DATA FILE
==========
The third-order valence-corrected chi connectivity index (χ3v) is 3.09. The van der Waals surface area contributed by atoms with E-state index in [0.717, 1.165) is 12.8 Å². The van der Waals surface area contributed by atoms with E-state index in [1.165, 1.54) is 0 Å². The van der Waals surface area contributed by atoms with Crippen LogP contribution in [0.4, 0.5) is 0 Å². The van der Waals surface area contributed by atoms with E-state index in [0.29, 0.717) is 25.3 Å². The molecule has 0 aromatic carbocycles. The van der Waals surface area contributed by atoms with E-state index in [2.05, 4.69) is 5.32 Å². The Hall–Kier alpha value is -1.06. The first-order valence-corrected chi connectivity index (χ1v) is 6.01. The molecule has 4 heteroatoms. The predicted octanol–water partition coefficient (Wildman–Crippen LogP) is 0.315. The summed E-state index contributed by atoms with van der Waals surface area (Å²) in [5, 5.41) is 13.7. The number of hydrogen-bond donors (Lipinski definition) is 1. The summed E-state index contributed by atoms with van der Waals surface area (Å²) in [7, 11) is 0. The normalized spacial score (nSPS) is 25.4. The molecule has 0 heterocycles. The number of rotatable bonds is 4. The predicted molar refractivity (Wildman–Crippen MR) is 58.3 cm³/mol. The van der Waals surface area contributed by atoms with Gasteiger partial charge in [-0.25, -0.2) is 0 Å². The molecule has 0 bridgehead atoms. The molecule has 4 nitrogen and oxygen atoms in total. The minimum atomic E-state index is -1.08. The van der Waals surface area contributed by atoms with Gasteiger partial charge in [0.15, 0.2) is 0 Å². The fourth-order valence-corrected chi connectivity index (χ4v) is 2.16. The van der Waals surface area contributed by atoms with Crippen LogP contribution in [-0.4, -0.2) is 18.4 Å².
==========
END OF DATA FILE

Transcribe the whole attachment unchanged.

The third-order valence-corrected chi connectivity index (χ3v) is 3.09. The van der Waals surface area contributed by atoms with E-state index in [0.717, 1.165) is 12.8 Å². The van der Waals surface area contributed by atoms with E-state index in [1.165, 1.54) is 0 Å². The van der Waals surface area contributed by atoms with Crippen LogP contribution in [0.4, 0.5) is 0 Å². The van der Waals surface area contributed by atoms with E-state index in [0.29, 0.717) is 25.3 Å². The molecule has 0 aromatic carbocycles. The van der Waals surface area contributed by atoms with E-state index in [2.05, 4.69) is 5.32 Å². The Hall–Kier alpha value is -1.06. The first-order valence-corrected chi connectivity index (χ1v) is 6.01. The molecule has 4 heteroatoms. The predicted octanol–water partition coefficient (Wildman–Crippen LogP) is 0.315. The summed E-state index contributed by atoms with van der Waals surface area (Å²) in [5, 5.41) is 13.7. The number of hydrogen-bond donors (Lipinski definition) is 1. The summed E-state index contributed by atoms with van der Waals surface area (Å²) in [7, 11) is 0. The normalized spacial score (nSPS) is 25.4. The molecule has 0 heterocycles. The number of rotatable bonds is 4. The predicted molar refractivity (Wildman–Crippen MR) is 58.3 cm³/mol. The van der Waals surface area contributed by atoms with Gasteiger partial charge in [-0.25, -0.2) is 0 Å². The molecule has 0 bridgehead atoms. The molecule has 4 nitrogen and oxygen atoms in total. The minimum atomic E-state index is -1.08. The van der Waals surface area contributed by atoms with Gasteiger partial charge in [0.15, 0.2) is 0 Å². The fourth-order valence-corrected chi connectivity index (χ4v) is 2.16. The van der Waals surface area contributed by atoms with Crippen LogP contribution in [-0.4, -0.2) is 18.4 Å².